3 Tips for Optimizing Your Smartphone Photo Shoot for Social Media
By: Justin Joffe
December 26, 2018
You’ve heard this a million times, but it’s still true—the majority of the tools you need to make your images pop on social are already in your pocket. Smartphones have an endless number of apps and native tools to improve image quality or highlight certain colors and textures you can use to optimize your shots for a social media campaign.
Here are a few tips we’ve picked up along the way:
Lights, camera, action
Professional photographers often employ external flashes and light screens, but you don’t really need them because the ability to control the important details of your shot is already native to the camera app on your smartphone.
Photographing an event in a fluorescent or otherwise brightly lit room? On your iPhone, simply tapping your screen at the washed-out portion of the image will adjust the exposure to make sure that portion of the image is crystal clear.
When forced to choose, always shoot an image darker rather than shooting it overexposed. Darker images have pixels of the underexposed parts buried in their data, which can be more clearly pronounced and defined later during editing. Once a portion of an image is captured blown-out or overexposed, however, there’s nothing in that white space but light.
Action shots will always garner higher engagement on your photos—always. Shots of movement, of people interacting, and especially faces (ideally smiling) will infuse whatever content accompanies them with complexity and a human element that can be hard to replicate with a mere scene, object or product.
The right orientation for the right shot, and social platform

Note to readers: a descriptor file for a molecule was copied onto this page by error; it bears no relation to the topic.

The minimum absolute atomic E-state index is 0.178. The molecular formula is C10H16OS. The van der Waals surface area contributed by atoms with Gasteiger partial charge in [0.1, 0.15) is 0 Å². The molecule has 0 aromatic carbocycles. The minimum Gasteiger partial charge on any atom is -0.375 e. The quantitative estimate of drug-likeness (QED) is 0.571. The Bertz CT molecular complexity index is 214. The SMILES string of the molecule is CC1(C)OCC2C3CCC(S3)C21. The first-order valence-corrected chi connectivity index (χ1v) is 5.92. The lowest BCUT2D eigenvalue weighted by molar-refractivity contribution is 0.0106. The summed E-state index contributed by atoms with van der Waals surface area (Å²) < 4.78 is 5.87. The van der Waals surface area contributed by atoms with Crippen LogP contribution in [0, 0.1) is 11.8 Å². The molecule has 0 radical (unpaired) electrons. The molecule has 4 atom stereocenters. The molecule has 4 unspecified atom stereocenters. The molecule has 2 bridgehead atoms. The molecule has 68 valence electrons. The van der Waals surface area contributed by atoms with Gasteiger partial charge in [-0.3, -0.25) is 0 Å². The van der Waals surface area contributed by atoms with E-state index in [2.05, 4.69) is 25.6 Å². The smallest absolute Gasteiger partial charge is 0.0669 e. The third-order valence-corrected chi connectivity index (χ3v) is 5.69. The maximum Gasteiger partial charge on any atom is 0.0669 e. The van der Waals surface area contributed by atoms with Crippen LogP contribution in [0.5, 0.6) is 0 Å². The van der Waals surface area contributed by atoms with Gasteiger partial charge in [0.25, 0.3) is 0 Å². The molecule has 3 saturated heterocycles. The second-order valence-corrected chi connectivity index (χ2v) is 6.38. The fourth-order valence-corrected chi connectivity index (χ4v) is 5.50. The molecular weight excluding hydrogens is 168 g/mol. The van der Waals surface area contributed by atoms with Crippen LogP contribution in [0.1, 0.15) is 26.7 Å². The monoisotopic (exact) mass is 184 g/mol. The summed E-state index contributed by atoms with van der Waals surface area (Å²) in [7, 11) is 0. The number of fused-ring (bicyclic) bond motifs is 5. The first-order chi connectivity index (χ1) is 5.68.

There are different schools of thought on the best way to hold your smartphone camera when taking photos. Because most people intuitively use their device vertically to communicate, they default to taking vertical photos, whatever the scene. This makes no sense at certain events like games or concerts, when the thing you’re photographing—a field or a concert stage—is itself horizontal.
That said, the social platform you are posting to is another important factor to consider when deciding what orientation is right for your image. Instagram’s interface is optimized for vertical photography, so you’ll see more detail on the image than if you take a horizontal shot (of course you have the option of focusing on a perfect square, but that will usually be a blurry mess if pulled from a horizontal image).
On Facebook and Twitter, however, horizontal images positively shine, as both platforms have an interface that displays horizontal images in all of their wide-angled glory. For social account managers and communicators who are also shooting on behalf of their brand, this means thinking ahead as to what channels the image will appear, and shooting accordingly. If you’re cross-posting a piece of content, there’s no hassle in shooting the same thing from multiple perspectives and orientations so they look good on each platform.
Focus on the middle third
One of the most basic rules of effective image composition is The Rule of Thirds, which states that shots should be composed as if they were sliced into three equal segments both vertically and horizontally, creating a grid within the frame. With this imagined grid dividing an image into nine equal parts, you should set up your shot so that important focal points for the image are placed along the intersections between the horizontal and vertical line intersections. Most smartphone cameras have an optional grid overlay you can turn on to get the hang of this concept.
When it comes to social media, though, the middle section of your image is most important. The reason is simple—on mobile devices, social platforms will not always show the whole image, but a crop of the image that can be clicked on and expanded in order to view the full composition. This is especially the case when multiple images are part of the same post. By making sure that the image’s most important information is in its middle third, you will ensure the viewer will see it, whether your audience engages with it or not.
Follow Justin: @joffaloff